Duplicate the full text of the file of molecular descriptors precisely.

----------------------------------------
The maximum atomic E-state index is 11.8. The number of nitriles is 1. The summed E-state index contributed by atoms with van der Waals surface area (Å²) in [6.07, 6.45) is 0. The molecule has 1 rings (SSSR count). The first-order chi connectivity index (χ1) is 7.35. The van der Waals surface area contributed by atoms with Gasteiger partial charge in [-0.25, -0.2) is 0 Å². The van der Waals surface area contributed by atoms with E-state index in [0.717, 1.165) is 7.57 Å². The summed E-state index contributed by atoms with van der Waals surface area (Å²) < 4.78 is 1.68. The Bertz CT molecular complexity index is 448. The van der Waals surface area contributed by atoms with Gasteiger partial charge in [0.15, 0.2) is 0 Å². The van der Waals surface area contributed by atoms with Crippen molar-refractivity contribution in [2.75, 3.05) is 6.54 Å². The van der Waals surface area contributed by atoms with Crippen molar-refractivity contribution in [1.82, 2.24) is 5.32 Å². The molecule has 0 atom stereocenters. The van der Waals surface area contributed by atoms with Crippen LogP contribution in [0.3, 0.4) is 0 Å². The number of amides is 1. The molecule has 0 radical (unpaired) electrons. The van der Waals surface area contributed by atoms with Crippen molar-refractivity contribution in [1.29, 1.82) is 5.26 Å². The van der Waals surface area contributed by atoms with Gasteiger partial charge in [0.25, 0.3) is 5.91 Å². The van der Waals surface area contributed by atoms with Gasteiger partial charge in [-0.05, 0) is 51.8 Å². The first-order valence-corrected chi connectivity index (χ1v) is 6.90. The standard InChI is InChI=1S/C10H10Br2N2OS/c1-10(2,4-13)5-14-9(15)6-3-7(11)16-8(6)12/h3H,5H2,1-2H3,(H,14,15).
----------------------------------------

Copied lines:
The maximum atomic E-state index is 11.8. The number of nitriles is 1. The summed E-state index contributed by atoms with van der Waals surface area (Å²) in [6.07, 6.45) is 0. The molecule has 1 rings (SSSR count). The first-order chi connectivity index (χ1) is 7.35. The van der Waals surface area contributed by atoms with Gasteiger partial charge in [-0.25, -0.2) is 0 Å². The van der Waals surface area contributed by atoms with E-state index in [0.717, 1.165) is 7.57 Å². The summed E-state index contributed by atoms with van der Waals surface area (Å²) < 4.78 is 1.68. The Bertz CT molecular complexity index is 448. The van der Waals surface area contributed by atoms with Gasteiger partial charge in [0.15, 0.2) is 0 Å². The van der Waals surface area contributed by atoms with Crippen molar-refractivity contribution in [2.75, 3.05) is 6.54 Å². The van der Waals surface area contributed by atoms with Crippen molar-refractivity contribution in [1.82, 2.24) is 5.32 Å². The molecule has 0 atom stereocenters. The van der Waals surface area contributed by atoms with Crippen LogP contribution in [0.3, 0.4) is 0 Å². The number of amides is 1. The molecule has 0 radical (unpaired) electrons. The van der Waals surface area contributed by atoms with Crippen molar-refractivity contribution in [1.29, 1.82) is 5.26 Å². The van der Waals surface area contributed by atoms with Gasteiger partial charge in [0.25, 0.3) is 5.91 Å². The van der Waals surface area contributed by atoms with Gasteiger partial charge in [-0.05, 0) is 51.8 Å². The first-order valence-corrected chi connectivity index (χ1v) is 6.90. The standard InChI is InChI=1S/C10H10Br2N2OS/c1-10(2,4-13)5-14-9(15)6-3-7(11)16-8(6)12/h3H,5H2,1-2H3,(H,14,15).